Duke Diary Dispatch: Hello From Morocco
During the first 2 weeks of our program, in addition to learning Arabic, we have also been taking a course on religion, citizenship and government. Throughout our class discussions, it is become increasingly clear how not only the relationship between these dimensions is different in a Muslim country, but also how each concept is understood and practiced is completely different from how they are both in the US and Western Nations more broadly. To get a better understanding about how some of these differences present, I talked to my host mom, Amal, about how she sees citizenship (al-muwataana) and being Moroccan more broadly.
Talking to my host mom gave me a very different perspective on Moroccan citizenship than the conversation our group had with the Master’s Students of Cultural Studies a little over a week ago, and even from the staff at Alif that we talked about this assignment with in passing or what I overheard from my classmates during their citizenship interviews.
This started from the very beginning of the conversation. My host mom did not seem understand what I meant when I referred to “al-muwaatana,” and I did not have the Arabic or Darija words to further explain citizenship and its theoretical meanings. So instead, I asked: “Qu'est-ce que cela signifie pour tu d'être marocaine?”
During the initial portion of our conversation, conducted in an exchange of French that was far from advanced, Mama talked about how she just loves being Moroccan and being a part of preserving the cultural heritage that has passed through her family and Morocco more generally. Her mother is originally from the Sahara, so for her, gnawa music and teaching her kids how to sing and dance to this music helps them to become active participants in their family’s traditions and celebrations. Beyond these specifics, there was more than a deep sense of national pride that Mama had for Morocco, something that we, as Americans, would likely understand as patriotism. She repeated over and over again, “Je t’aime Morocco.”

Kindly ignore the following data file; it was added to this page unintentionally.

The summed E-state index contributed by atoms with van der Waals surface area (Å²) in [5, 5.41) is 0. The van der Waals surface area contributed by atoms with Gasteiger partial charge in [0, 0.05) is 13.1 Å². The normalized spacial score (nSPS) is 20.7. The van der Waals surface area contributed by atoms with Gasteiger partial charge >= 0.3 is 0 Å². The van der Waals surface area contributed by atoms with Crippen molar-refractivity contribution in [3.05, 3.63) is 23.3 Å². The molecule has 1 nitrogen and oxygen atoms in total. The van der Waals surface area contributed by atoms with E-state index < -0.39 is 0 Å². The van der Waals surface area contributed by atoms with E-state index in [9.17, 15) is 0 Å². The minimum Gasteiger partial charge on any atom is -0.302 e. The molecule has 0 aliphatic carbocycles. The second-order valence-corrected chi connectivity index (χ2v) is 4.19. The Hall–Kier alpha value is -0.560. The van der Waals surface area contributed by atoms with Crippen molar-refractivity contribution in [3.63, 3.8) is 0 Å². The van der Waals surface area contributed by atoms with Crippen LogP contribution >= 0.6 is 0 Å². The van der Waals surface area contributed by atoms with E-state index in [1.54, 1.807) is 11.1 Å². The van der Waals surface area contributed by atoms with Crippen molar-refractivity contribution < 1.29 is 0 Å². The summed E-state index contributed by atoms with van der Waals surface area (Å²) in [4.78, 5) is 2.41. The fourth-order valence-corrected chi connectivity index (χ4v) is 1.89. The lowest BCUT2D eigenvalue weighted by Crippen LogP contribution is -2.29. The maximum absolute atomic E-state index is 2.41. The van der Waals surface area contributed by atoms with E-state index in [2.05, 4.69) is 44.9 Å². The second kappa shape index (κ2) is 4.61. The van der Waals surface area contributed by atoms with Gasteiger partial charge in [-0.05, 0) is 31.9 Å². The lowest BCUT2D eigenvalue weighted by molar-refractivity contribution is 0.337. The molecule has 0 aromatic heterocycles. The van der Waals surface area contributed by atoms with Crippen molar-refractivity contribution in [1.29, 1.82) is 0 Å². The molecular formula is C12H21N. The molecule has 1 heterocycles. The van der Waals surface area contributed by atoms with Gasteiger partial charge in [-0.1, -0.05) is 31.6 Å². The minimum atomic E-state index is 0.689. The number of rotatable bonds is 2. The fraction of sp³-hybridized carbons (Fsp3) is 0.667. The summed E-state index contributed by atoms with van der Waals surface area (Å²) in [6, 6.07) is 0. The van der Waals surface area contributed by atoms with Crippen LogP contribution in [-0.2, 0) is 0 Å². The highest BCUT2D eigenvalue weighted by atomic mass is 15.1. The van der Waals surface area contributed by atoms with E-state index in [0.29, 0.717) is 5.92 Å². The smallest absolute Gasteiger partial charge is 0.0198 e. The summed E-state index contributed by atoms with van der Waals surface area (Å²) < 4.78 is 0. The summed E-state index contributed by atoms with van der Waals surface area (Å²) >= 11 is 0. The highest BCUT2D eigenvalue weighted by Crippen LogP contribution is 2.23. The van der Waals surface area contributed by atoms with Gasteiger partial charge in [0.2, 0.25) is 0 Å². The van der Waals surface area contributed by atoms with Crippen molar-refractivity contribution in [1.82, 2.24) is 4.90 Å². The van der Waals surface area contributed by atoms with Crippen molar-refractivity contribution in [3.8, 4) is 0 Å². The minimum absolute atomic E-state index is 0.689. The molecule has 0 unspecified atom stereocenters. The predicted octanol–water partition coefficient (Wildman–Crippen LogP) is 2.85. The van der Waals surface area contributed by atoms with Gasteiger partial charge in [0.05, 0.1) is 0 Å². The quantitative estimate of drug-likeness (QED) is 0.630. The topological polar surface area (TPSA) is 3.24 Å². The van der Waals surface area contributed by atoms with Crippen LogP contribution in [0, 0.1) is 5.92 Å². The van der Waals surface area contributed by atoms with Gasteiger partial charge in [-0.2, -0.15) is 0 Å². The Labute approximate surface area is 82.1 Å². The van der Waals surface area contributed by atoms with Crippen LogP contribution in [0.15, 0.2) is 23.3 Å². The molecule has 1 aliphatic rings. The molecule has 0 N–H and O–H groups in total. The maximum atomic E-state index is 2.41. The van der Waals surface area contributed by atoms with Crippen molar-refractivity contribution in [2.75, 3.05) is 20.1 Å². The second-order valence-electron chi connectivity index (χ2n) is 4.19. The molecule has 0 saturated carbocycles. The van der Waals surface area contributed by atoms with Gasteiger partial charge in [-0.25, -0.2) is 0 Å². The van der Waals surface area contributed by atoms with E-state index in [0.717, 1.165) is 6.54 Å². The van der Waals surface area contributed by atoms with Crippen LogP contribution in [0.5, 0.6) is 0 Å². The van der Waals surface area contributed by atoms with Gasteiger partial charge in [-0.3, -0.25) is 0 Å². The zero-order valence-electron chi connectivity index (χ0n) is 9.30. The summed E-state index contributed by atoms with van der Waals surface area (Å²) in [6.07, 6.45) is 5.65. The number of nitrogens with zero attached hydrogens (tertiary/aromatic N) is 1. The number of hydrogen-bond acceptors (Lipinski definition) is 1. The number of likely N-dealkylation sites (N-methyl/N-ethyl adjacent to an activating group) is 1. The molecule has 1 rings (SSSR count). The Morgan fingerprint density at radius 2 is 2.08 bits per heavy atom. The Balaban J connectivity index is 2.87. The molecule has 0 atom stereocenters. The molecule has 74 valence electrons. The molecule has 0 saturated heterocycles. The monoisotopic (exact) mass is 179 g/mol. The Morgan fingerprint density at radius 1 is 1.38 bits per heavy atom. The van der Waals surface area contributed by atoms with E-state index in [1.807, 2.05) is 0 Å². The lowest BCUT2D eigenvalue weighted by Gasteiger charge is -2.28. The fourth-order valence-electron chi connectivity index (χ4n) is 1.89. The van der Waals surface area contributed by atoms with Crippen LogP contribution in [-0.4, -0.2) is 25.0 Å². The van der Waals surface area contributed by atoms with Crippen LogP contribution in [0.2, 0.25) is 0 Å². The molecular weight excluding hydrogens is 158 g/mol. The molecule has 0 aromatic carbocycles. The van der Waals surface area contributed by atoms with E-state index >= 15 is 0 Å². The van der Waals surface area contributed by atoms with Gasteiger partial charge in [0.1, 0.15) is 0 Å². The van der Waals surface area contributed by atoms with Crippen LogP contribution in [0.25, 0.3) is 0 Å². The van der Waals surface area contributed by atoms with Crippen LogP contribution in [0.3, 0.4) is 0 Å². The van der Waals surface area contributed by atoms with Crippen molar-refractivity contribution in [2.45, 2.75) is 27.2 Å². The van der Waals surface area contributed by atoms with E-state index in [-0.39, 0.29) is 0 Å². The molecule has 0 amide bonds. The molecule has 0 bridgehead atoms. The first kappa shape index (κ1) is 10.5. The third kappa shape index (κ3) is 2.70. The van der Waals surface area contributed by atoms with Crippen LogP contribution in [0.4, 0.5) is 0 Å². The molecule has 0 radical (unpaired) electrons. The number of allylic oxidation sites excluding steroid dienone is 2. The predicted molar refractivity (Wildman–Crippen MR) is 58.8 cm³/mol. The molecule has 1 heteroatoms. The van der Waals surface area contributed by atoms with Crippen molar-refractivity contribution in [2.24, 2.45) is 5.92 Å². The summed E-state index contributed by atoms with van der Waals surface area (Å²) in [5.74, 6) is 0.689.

When my eldest host brother got home, the only family member with a functional understanding of English, he stood in as a translator for the conversation, although admittedly without much more success. I tried to ask more specific questions about citizenship and different forms of political activity, but it was to no avail. Every translated answer from my host mother was repeated back to me by my host brother, Amine as, “I love Morocco and being with my Moroccan neighbors.” Between the language barrier, even with translator, and the fact that neither Mama nor her husband were able to complete their secondary education, the questions I had planned to ask became useless for all intents and purposes, and the conversation I had expected to have did not come to fruition.
What we did end up talking about was soccer and the Moroccan national team. She talked about how exciting it was anywhere you went as the national team continued to progress through the World Cup and pointed to the cabinet with a missing mirror, explaining that her sons had broken it while celebrating Morocco’s win against Portugal. Even though her oldest son is a devout Real Madrid and Cristiano Ronaldo fan, his loyalties to Morocco took precedent.
My host family is not particularly religious, which stood in an interesting contrast to the previous conversations I had had about Moroccan citizenship that put Islam at the center of Moroccan citizenship. Mama wears a hijab, but the family doesn’t pray or go to Mosque. None of the boys went to Koranic school. Because of this the communal aspect that Moroccan citizenship and other Muslim-majority countries tend to orient their societies and thus understandings of citizenship by takes a different form. Cultural traditions, displays of national pride and participation within the community take the forefront. I think this may be the broadest understanding of Moroccan citizenship that can be viewed with and without the lens of religion and still be equally as applicable.